7 Low-glycemic diet plan strategies to enhance your weight loss and blood sugar control

  • 2 Minutes Read
Brenda Braslow
Brenda Braslow, MS, RDN, LDN, CDCES - Registered Dietitian Nutritionist and Certified Diabetes Care and Education Specialist (CDCES)

The glycemic index (GI) can be a useful tool for curbing hunger and tempering blood sugar response after meals. It may also help manage insulin resistance. Try a few of these low-glycemic diet plan strategies to give you an edge with your nutrition plan.

low-glycemic diet plan

A low-glycemic diet plan can help curb hunger, lower glucose response, and manage insulin resistance.

Understanding glycemic index

The glycemic index (GI) is a ranking of how a carbohydrate-containing food causes blood sugar levels to rise. Both the physical and chemical properties of a food determine how the food is absorbed and used by the body. Foods low on the GI scale usually release glucose more slowly while foods high on the glycemic index tend to release glucose more quickly.

Another ranking helpful in monitoring blood sugar is the glycemic load, a formula using GI and portion size. Whether you are trying to lose weight or manage blood sugar, nutrition experts advise that GI and glycemic load should not be the only methods for deciding what to eat. Affected by multiple factors, the GI ranking of a single food changes according to such things as ripeness, the extent of processing, and additional ingredients in a packaged product. It’s too simplistic to select foods based on GI alone. On the other hand, GI can be a useful tool if you are looking to control hunger better, improve your blood sugars after meals, and help treat insulin resistance. Insulin resistance is a contributing factor for type 2 diabetes and can cause obesity, stroke, high blood pressure, and heart disease. Think of using the glycemic index to tweak or fine-tune your nutrition plan while focusing on including a healthy mix of foods.

7 Ways to tweak your nutrition plan with low-glycemic diet plan strategies.

1. Combine a low GI food (<55) with a high GI food (>70) to help balance the glycemic response.

Better balancing acts might be:
strawberries and rice cereal
red beans and white rice
broccoli and baked white potato
sliced avocado on white toast

2. Using the Glycemic index table, look up the glycemic index (GI) of foods you enjoy. Simply substitute lower GI foods you like for higher-scale choices.

Super swaps might be:
apple instead of chips
rolled oats instead of instant oats
Greek-style yogurt instead of ice cream
nuts instead of dried fruit

3. Choose mainly whole, minimally processed foods.

Better bets might be:
shredded wheat instead of puffed wheat
baked sweet potato instead of instant mashed potatoes
brown rice instead of white rice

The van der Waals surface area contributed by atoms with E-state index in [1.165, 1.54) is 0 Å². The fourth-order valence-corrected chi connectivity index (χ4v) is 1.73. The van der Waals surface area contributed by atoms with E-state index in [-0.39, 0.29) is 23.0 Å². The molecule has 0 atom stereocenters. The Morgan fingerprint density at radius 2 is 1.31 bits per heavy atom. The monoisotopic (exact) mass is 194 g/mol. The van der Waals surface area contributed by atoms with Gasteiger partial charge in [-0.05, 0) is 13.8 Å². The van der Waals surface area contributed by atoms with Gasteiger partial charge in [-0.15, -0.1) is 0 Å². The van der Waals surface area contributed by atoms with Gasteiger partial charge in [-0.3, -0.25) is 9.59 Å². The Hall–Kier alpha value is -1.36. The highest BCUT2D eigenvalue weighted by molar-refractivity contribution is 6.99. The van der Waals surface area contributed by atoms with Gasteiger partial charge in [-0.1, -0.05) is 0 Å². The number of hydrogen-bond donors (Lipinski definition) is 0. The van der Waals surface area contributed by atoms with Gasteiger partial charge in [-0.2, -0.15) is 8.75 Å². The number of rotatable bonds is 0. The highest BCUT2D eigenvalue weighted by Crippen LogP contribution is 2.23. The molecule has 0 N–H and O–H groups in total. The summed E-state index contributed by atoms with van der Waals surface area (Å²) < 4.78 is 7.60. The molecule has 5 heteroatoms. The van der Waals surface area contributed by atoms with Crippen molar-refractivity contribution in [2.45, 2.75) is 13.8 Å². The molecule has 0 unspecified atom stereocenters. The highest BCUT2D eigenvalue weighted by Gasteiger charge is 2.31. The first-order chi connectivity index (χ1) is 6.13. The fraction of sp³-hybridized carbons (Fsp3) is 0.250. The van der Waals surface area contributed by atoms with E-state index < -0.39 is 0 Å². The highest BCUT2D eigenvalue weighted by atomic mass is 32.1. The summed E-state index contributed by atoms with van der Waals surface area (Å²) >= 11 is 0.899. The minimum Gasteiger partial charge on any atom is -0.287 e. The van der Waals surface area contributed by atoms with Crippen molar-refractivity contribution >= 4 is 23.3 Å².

4. Add lean proteins and healthy fat sources to high GI foods.

Perfect pairings might be:
egg whites with white toast
nuts with pretzels
chicken and avocado with white flour tortilla

5. Fill half your plate with non-starchy veggies.

Non-starchy veggies have a low GI.

Add plenty of non-starchy vegetables to meals and snacks. For optimal nutrition, choose fresh or frozen asparagus, broccoli, cauliflower, lettuce, spinach, tomatoes, etc.

6. Fiber, fiber, fiber—seek it out!

Add beans, peas, barley, oats, nuts, seeds, and whole grains to your diet repertoire.

7. Don’t overcook the starches and veggies.

For example, have pasta al dente (firm), and try not to overcook vegetables.

Use a low-glycemic diet plan wisely.

It’s smart to use low-glycemic diet strategies when fine-tuning your eating plan for meeting your weight and blood-sugar management goals! Just remember, don't rely on the glycemic index and glycemic load ranking systems alone. Keep in mind the bigger picture of a balanced plate of food that offers a healthy mix of carbs, protein, and fat, and you will be fueled for good health!

The MyNetDiary Premium recipe collection has plenty of healthy, low-glycemic recipes to help you increase your whole food intake and tweak your diet with low-glycemic diet strategies!

Related content

Starchy vs. non-starchy vegetables- Does it really matter for overall weight loss and blood sugar?

Use the plate method for a simple way to plan balanced meals

Why you should eat good sources of fiber every day for optimal health

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Diabetes->Blood glucose Diabetes->Carbs & Carb Counting Nutrients->"Carbs: Fiber, Starch, & Sugar"
Dec 1, 2023
Disclaimer: The information provided here does not constitute medical advice. If you are seeking medical advice, please visit your healthcare provider or medical professional.

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